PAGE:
So a Virginia District Court judge appointed by George W. Bush and part-owner of a Republican consulting company that worked to oppose health care reform has ruled that a key section of the Affordable Care Act is unconstitutional. This is neither a surprise to anyone who has been following the GOP's legal assault against reform nor is it anything close to a deathblow.
Judge Henry Hudson specifically ruled that the "individual mandate" requiring Americans to buy insurance or pay a fine "exceeds the constitutional boundaries of congressional power." But he did not grant a stay halting implementation of the law, and he did not, as some crusaders against reform had hoped, throw out the entire law altogether. There is no questioning that the "individual mandate" is a critical piece of the package -- without it, it would be much more difficult to keep costs down overall. You need as many healthy Americans as possible buying insurance in order to make the economics work for significantly expanded coverage. But two other district court judges (both Clinton appointees) have already upheld the law against similar challenges, and the end game, as everyone has known from the beginning, will be the Supreme Court.
That finale is still possibly years away and in the meantime, the infrastructure construction of health care reform will continue. But the partisan tinge to the decisions so far, combined with the conservative tilt of the Supreme Court, do raise an obvious question. Is a rejection by the Supremes already a fait accompli? Maybe, but the fact that only one part of the law has been ruled unconstitutional so far actually lowers the probability that the ACA will be junked entirely. Ezra Klein, who already has three posts today analyzing the news from multiple angles, believes that Hudson's refusal to go all in should be encouraging news to health reformers.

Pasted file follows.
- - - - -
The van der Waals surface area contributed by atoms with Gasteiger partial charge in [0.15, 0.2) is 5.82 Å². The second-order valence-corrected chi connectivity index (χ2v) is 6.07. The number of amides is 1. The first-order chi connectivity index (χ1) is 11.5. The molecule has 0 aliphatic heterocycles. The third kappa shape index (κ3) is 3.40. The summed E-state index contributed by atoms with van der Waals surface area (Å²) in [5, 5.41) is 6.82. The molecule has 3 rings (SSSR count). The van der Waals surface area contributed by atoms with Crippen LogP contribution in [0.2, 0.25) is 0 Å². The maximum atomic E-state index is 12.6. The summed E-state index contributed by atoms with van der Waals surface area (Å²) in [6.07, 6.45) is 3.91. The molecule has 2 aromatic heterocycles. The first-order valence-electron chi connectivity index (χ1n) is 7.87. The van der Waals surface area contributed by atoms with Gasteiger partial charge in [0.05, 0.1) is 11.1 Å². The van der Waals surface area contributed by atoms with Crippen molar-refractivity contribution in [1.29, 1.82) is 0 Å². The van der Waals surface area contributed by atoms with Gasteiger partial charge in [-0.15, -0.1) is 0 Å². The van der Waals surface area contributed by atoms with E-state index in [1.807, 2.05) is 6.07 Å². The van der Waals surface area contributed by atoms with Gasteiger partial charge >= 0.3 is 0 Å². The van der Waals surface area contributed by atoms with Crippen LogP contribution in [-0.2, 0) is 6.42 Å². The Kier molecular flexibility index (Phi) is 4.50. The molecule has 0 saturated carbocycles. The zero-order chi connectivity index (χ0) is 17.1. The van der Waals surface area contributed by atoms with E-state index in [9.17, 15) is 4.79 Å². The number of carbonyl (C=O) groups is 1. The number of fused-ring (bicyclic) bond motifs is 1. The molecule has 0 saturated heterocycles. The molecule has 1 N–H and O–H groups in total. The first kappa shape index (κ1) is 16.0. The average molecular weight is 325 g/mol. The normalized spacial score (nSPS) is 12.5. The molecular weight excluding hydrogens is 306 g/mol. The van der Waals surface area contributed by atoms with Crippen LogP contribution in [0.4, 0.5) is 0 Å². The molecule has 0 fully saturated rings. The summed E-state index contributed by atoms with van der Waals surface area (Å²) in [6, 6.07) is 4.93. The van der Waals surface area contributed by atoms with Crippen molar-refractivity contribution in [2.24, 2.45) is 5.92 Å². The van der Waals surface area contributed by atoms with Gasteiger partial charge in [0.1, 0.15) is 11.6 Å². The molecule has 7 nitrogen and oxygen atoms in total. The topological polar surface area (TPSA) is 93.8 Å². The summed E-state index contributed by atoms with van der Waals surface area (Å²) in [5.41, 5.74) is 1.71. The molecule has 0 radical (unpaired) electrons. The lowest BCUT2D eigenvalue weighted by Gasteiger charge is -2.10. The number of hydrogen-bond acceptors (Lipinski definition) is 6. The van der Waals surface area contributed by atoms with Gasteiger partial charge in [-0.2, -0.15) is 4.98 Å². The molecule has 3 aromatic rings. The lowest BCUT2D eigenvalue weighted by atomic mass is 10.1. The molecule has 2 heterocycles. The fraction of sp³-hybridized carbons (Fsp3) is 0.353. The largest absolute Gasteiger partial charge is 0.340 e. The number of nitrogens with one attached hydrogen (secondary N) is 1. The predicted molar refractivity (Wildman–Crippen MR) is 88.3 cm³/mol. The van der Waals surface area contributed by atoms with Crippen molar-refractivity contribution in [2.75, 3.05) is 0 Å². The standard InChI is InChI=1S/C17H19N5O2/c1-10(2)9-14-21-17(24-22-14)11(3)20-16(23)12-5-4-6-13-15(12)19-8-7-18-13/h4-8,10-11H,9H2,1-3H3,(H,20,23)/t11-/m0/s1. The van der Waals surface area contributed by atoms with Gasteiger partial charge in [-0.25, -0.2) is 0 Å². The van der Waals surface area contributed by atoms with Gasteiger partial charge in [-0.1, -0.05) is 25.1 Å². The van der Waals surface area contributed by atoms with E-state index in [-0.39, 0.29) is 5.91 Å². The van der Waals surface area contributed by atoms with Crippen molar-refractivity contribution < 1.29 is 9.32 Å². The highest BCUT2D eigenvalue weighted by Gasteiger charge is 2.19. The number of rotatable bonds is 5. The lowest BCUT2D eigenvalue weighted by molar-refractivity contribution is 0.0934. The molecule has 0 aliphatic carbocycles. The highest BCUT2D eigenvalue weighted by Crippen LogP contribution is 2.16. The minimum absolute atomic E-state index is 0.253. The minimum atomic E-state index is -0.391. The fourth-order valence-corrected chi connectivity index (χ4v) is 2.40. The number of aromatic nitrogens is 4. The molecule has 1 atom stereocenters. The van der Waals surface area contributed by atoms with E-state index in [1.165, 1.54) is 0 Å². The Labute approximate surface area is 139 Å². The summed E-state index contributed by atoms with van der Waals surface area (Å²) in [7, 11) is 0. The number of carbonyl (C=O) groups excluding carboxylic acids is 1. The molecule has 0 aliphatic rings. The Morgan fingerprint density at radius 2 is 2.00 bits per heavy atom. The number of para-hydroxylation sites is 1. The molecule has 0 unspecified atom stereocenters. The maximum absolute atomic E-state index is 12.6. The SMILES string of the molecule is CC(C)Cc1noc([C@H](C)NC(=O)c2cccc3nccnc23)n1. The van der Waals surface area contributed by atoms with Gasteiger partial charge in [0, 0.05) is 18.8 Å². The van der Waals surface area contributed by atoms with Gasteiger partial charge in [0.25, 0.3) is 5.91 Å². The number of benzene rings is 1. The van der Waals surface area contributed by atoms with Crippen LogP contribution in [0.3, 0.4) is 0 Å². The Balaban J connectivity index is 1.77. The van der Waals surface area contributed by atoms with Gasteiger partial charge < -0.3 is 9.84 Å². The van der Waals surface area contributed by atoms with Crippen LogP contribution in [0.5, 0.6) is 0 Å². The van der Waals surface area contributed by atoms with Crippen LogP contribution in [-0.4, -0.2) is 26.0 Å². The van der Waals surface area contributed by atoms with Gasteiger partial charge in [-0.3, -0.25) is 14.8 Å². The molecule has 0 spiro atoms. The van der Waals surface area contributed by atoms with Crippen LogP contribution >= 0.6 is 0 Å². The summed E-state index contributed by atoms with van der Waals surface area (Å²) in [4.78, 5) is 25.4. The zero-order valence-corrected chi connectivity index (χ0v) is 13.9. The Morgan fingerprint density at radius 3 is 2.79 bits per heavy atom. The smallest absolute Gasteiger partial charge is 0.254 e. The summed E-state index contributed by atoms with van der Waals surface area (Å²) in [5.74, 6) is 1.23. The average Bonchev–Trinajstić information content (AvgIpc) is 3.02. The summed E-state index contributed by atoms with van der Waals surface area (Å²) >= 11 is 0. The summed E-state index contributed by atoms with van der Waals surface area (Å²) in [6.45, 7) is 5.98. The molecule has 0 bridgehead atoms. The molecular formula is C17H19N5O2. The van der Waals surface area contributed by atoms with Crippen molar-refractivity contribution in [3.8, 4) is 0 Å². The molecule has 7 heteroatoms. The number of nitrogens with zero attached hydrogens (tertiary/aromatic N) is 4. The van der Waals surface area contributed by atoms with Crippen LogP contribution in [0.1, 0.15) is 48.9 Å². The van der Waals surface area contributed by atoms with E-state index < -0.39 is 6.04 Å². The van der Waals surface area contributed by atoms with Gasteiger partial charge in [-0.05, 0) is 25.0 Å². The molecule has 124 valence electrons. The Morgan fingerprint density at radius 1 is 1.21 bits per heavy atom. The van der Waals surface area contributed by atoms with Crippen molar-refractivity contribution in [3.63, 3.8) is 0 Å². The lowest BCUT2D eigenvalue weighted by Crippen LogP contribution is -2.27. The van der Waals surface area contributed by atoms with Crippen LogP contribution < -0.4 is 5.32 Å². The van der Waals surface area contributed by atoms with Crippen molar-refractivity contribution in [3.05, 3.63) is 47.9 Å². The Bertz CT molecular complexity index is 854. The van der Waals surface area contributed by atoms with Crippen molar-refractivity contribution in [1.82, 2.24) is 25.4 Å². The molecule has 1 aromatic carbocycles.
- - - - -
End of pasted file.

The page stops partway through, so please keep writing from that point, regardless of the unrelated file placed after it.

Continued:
The real danger to health-care reform is not that the individual mandate will be struck down by the courts. That'd be a problem, but there are a variety of ways to restructure the individual mandate such that it doesn't penalize anyone for deciding not to do something (which is the core of the conservative's legal argument against the provision).... The danger is that, in striking down the individual mandate, the court would also strike down the rest of the bill. In fact, that's exactly what the plaintiff has asked Hudson to do... Hudson pointedly refused.
The tragic irony built into Republicans cheering the kind of judicial activism that they usually deplore, while waging war against the mandate -- a scheme dreamed up by Republicans in the first place as a stratagem for protecting the private health insurance sector against an expanding public government role in health care provision -- became tiresome and hardly worth calling attention to long ago. But Klein sees a silver lining. If Republicans manage to knock out the part of the Affordable Care Act that actually makes the numbers add up, what solution will they find to the long run problem of ever-rising health care costs?
But if Republicans get it ruled unconstitutional in America, they'd be wise to ask themselves what other options they have: After all, the constitutionality of Medicare is not in question, and that's really the other model we could eventually trend toward.
Conservatives, either from confusion, or for the sheer fun of taking a political bite out of Democrats, are fighting the one measure that's essential if private insurance is to retain its central role in American health care ... [But] be careful what you wish for. By fighting the mandate needed to make private insurance solutions work, and doing nothing to ease the health cost burden on everyday Americans, you'll hasten the day when the public throws up its hands and says, "Just give us single-payer and price controls." Don't think the anti-government wave this fall won't reverse itself on health care if the most private sector-oriented health care system on earth keeps delivering the world's costliest, most inefficient care.